Via The Hill’s Brett Samuels, “President Biden on Wednesday announced his plans to nominate Shalanda Young as director of the Office of Management and Budget (OMB) after the long-time Capitol Hill aide spent months serving as acting director.”


Why her confirmation would be historic: She would be the first Black woman to run the agency.


Why the position hasn’t been filled: “She has served as acting director since Neera Tanden's nomination for OMB director was withdrawn in March.”

Yes, Biden nominated a Republican to lead the Fed, but it may still be left-leaning:

Via The Hill’s Sylvan Lane, “President Biden emphasized continuity and bipartisanship when making his picks for the top two positions at the Federal Reserve this week. But his next slate of nominees could establish an enduring left-leaning majority at the central bank.”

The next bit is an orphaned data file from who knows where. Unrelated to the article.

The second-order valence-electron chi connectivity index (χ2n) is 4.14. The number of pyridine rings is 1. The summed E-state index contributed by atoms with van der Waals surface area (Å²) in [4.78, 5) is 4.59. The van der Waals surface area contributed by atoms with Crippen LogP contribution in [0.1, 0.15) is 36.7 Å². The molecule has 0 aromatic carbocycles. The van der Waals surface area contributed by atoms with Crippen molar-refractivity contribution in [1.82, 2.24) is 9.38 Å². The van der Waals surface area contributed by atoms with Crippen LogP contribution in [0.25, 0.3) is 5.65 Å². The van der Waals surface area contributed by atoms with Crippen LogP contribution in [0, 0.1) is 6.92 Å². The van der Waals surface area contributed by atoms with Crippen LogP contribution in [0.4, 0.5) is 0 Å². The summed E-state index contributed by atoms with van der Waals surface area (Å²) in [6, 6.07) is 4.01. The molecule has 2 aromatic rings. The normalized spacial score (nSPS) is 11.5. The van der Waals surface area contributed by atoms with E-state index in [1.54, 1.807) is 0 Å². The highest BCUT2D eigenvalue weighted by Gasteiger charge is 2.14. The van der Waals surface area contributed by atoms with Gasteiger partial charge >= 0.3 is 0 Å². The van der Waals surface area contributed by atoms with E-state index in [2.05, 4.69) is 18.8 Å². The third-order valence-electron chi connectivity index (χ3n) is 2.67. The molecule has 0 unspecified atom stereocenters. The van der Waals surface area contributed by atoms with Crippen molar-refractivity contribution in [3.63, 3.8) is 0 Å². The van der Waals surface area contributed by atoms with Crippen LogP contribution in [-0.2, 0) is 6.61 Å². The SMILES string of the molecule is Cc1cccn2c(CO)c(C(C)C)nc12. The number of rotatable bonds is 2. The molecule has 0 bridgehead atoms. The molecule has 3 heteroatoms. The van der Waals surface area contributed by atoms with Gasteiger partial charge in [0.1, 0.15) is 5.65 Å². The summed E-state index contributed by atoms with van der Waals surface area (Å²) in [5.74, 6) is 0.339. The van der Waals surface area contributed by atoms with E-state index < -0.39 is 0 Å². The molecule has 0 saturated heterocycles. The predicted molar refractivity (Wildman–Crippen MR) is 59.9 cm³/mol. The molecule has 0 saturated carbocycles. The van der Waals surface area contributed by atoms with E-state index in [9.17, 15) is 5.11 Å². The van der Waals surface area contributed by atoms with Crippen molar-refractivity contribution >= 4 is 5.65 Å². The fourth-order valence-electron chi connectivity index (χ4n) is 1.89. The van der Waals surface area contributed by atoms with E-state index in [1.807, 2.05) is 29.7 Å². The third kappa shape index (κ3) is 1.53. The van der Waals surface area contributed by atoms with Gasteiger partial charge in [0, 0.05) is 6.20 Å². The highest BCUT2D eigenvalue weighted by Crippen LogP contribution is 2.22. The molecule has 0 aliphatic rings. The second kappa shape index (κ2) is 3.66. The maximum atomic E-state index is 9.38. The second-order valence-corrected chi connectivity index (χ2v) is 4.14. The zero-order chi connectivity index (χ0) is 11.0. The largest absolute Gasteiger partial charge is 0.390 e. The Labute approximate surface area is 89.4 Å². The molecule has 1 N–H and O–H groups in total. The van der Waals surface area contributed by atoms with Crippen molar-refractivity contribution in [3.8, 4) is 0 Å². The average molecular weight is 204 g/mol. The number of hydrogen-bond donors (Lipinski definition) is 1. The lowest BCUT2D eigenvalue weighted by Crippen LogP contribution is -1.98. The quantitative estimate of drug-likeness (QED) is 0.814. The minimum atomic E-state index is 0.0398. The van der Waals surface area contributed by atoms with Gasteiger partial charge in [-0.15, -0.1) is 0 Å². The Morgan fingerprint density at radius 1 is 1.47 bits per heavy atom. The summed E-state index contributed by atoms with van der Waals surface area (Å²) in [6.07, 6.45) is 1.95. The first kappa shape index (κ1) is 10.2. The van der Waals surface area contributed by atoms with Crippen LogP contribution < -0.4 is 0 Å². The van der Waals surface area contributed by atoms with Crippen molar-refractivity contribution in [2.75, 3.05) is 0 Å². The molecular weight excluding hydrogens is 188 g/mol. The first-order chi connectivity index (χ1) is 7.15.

How so: “Biden still has three seats on the seven-person Fed board to fill and the vacant vice chairmanship of supervision, which sets the Fed’s regulatory agenda, and he says that his new picks won’t be quite like the last. The president said his next nominees will ‘bring new perspectives and new voices,’ along with ‘long overdue’ diversity to the Fed board.”


What to expect:

A new office has entered the chat:

The Hill's 12:30 Report: Jobless claims drop to 50+ year low 4

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Via The Washington Post’s Maxine Joselow, The White House is creating a new division of the Office of Science and Technology Policy (OSTP) to coordinate federal climate change policies.


Who will be in charge?: Stanford energy professor Sally Benson


When the expect the White House’s official announcement: Today


What to expect from the new division:

Interesting read — ‘The Inflation Miscalculation Complicating Biden’s Agenda’:

Via The New York Times’s Jim Tankersley, “Administration officials overestimated how quickly Americans would start spending money in restaurants and theme parks, and they underestimated how many people wanted to order new cars and couches.”